We need to creatively design policies to counteract the market failures caused by cultural norms, for example, in designing employment exchanges we need to address lower registration by women by having information campaigns on returns to employment for women. In designing apprentice schemes, we need to require factories to invest in hostels and child care that will get women to take up apprenticeships. In reducing labour laws, we need to push harder to remove discriminatory acts like The Factories Act 1948 that prevent women working at night. I am hopeful both productivity and culture will respond. Gender 5.0 could raise labour force participation to above 30 per cent quickly.
Tourism, education and healthcare — probably the fastest-growing areas of jobs for the next decade — hire more women for many reasons but jobs near home attract women workers. Mckinsey estimates India could add $490 billion to its GDP by 2025 by increasing female labour force participation that would add 68 million more women to the labour force. But we don’t live an economy but a society — the latest NSS round suggests that 31 per cent of women engaged in domestic work state that they would like to work for a wage. Women face significant restrictions of mobility — past Indian human development surveys suggest over 50 per cent of female respondents report needing permission to go to a kirana store. And women working or controlling money lowers rates of domestic violence.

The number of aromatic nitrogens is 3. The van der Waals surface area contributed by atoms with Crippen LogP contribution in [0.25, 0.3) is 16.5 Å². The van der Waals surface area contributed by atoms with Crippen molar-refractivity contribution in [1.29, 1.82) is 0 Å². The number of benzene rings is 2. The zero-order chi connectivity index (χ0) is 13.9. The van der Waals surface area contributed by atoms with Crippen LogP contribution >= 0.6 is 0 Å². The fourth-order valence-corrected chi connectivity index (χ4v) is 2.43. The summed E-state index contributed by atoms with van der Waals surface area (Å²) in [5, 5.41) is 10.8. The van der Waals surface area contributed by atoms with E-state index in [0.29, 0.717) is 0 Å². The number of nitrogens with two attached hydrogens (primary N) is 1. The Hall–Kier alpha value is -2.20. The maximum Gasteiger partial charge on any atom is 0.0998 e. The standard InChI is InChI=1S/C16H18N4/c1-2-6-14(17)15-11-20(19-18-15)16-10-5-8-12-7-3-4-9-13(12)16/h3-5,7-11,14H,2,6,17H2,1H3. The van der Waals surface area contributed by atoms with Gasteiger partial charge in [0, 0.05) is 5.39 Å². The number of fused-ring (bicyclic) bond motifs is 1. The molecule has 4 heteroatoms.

Rajasthan is doing its part. The PM’s ambitious Beti Bachao Beti Padhao simultaneously targets the sex ratio and girl’s education; Jhunjhunu and Sikar have been recognised as two of the best performing districts nationally. Our Mukhyamantri Rajshree Yojana, started in 2016 to offer financial support for girls from birth to the completion of class 12, has benefited more than 11 lakh children. Our Mukhyamantri Hamari Betiyan Yojana offers scholarships to meritorious girls after class 10 up to Rs 2.25 lakh per year. Our Padmakshi Award started in 2017 recognises district exam toppers in Classes 8, 10 and 12 with a certificate and cash award of up to Rs 1 lakh. We have distributed more than 15,000 scootys for post-class 10 meritorious girl students from low-income families and 12 lakh bicycles to girl students who enter class 9. Similarly, we distribute 27,000 laptop computers every year to girl students who score 75 per cent or more in Class 8, 10 and 12. And our Menstrual Hygiene Scheme is creating awareness about the issue among women of reproductive age. And women were the obvious anchor for our flagship Bhamashah programme that pioneered direct benefit transfers in 2008.
Nelson Mandela said, “Like slavery and apartheid, poverty is not natural. It is man-made, and it can be overcome and eradicated by the actions of human beings”. Gender issues are also man-made because a nation is shaped by the stories its children are told and a nation is sustained by the stories it tells itself. India is changing the stories it tells itself and its children. Persistence, courage, and continuity could create a level playing field for men and women soon.